Getting Started in Politics
Scripps-Howard News Service 9.18.02
Over the years, the well-known San Francisco radio station KSFO
has given me frequent opportunities to spend an hour-or-so with
their listeners and, consequently, many questions have been asked
and answered. Last week's callers included a man whose question
made me think of a more public way of answering. "I'm a middle
class American," he said, "what you say rings many bells
in my mind. But what can one person do?"
Questions about my own entry into politics have always abounded.
Many find it hard to imagine how a life spent mostly as a touring
pianist leads one to a syndicated column.
The year was 1991. Owing to my years on the faculty of Indiana
University's famed School of Music, my wife and I were living in
Bloomington, Indiana. As the year began, the "unilateral disarmament"
crowd had organized itself into the "no blood for oil"
crowd, built a mock cemetery, and a tent city in which the unwashed
and brainwashed students could live and promote resistance to the
impending Gulf War.
We started visiting them, hoping to find someone articulate for
a serious discussion. One day, we bumped into a visitor from Washington,
D.C. He informed us about his views, according to which the Soviet
Union did not hold out much more hope than the United States, and
alone the Cultural Revolution in China (Red Guards burning, maiming,
killing everything and everyone in sight) offered a valid model.
This man was advertised as the keynote speaker for a faculty conference
the next day. The tables in front of the conference hall offered
more Marx, Lenin and Trotsky than I had seen since leaving Soviet-occupied
Hungary, mixed with calls for Intifada. The speaker turned out to
be a professional anarchist by the name of C. Clark Kissinger. We
were told we were not welcome to stay.
Next day, we went to a town meeting held by the congressman of
the district, Frank McCloskey. After explaining that the United
States was about to commit the greatest mistake in history, bar
none, he led a hate session denouncing the FBI, the CIA, the president
and his cabinet. It was at this point that I found my voice to say
a few chosen words about the congressman's use of his position,
and the anti-American nature of the entire movement engulfing Bloomington.
Surprise: enthusiastic and extended applause.
More surprise: Bloomington's only newspaper, the Herald -Times,
reported the town meeting without mention of my rather lengthy remarks
and their reception. Yet more surprise: "Author urges activism"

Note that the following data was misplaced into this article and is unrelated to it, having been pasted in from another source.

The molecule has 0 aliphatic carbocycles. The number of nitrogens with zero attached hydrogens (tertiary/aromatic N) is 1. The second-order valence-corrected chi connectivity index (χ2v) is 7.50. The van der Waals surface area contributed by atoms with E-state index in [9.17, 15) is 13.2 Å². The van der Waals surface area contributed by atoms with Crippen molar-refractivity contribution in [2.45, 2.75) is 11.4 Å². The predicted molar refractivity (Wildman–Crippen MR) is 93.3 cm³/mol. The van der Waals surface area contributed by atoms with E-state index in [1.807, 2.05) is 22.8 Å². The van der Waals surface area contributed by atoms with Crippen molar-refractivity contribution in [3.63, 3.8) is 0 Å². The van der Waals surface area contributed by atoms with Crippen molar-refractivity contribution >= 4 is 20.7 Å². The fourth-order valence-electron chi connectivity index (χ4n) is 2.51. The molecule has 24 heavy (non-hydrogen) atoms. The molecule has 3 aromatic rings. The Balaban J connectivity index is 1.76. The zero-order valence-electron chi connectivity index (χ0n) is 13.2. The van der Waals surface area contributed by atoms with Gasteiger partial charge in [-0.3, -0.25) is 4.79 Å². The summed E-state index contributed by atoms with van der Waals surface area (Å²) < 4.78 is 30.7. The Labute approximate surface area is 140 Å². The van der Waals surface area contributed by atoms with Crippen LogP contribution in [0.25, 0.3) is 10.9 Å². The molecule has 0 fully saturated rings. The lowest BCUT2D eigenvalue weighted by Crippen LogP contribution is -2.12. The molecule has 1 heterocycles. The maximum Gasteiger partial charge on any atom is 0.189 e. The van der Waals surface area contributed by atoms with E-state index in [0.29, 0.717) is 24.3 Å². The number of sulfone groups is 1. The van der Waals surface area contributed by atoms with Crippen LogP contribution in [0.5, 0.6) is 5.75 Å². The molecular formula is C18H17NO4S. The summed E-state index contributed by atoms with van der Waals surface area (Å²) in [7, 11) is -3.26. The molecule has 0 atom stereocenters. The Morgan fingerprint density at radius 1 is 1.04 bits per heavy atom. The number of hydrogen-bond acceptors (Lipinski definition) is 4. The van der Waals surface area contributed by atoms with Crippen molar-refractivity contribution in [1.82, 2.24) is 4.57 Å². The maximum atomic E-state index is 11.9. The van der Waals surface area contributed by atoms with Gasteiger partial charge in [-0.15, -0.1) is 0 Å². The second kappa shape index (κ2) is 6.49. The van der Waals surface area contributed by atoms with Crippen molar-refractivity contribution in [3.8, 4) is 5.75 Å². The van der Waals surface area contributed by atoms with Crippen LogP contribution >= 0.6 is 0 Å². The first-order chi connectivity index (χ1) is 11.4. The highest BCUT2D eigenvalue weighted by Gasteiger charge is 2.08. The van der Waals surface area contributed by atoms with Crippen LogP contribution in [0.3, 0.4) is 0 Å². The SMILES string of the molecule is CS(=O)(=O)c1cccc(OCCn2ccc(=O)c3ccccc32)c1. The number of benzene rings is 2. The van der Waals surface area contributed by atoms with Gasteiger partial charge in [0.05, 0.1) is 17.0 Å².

- screamed the huge front-page headline.
The "author" was C. Clark Kissinger.
To the library first. Hours of search failed to turn up an author
by that name. Then a letter, describing the events, deposited by
hand at the newspaper and the mayor's office, copies mailed to the
governor and lieutenant governor - insurance.
The next day, I marched into the offices of the Herald-Times and
asked for the editor. He did see me but dismissed me with the staple,
"you are certainly entitled to your views." Upon this,
I asked - no: I demanded to see the owner, and waited until he arrived.
Hearing my stories, he told the editor to accommodate me. "Write
a letter, then," the editor said gnashing his teeth. Nothing
doing, I responded. It needs to be a proper article, prominently
I had made the acquaintance of the staff some weeks before. The
son of an elderly mailman had written one of those incredible letters
from the front lines that Americans of all stripes had been known
to write. You want to memorize them, frame them, teach them. I just
wanted to get it into the local paper. They buried it on an inside
page. I got through to the night editor who said to come in. I found
her surrounded by half-eaten slices of pizza, her desk the same
mess as her self.
I complained about the placement of the letter, and the general
tone of the reporting. "What's your beef? Your guy's on the
front page, too." "My guy," on this occasion, was
the president of the United States.
My column, "H-T accused of bias," ran. I didn't know
it would be the first of so many. But the story is worth recalling
just now - not only to show that even one person can do something,
but because the next Middle East conflict is around the corner,
and the very same forces are organizing on our campuses to aid and
abet the enemy.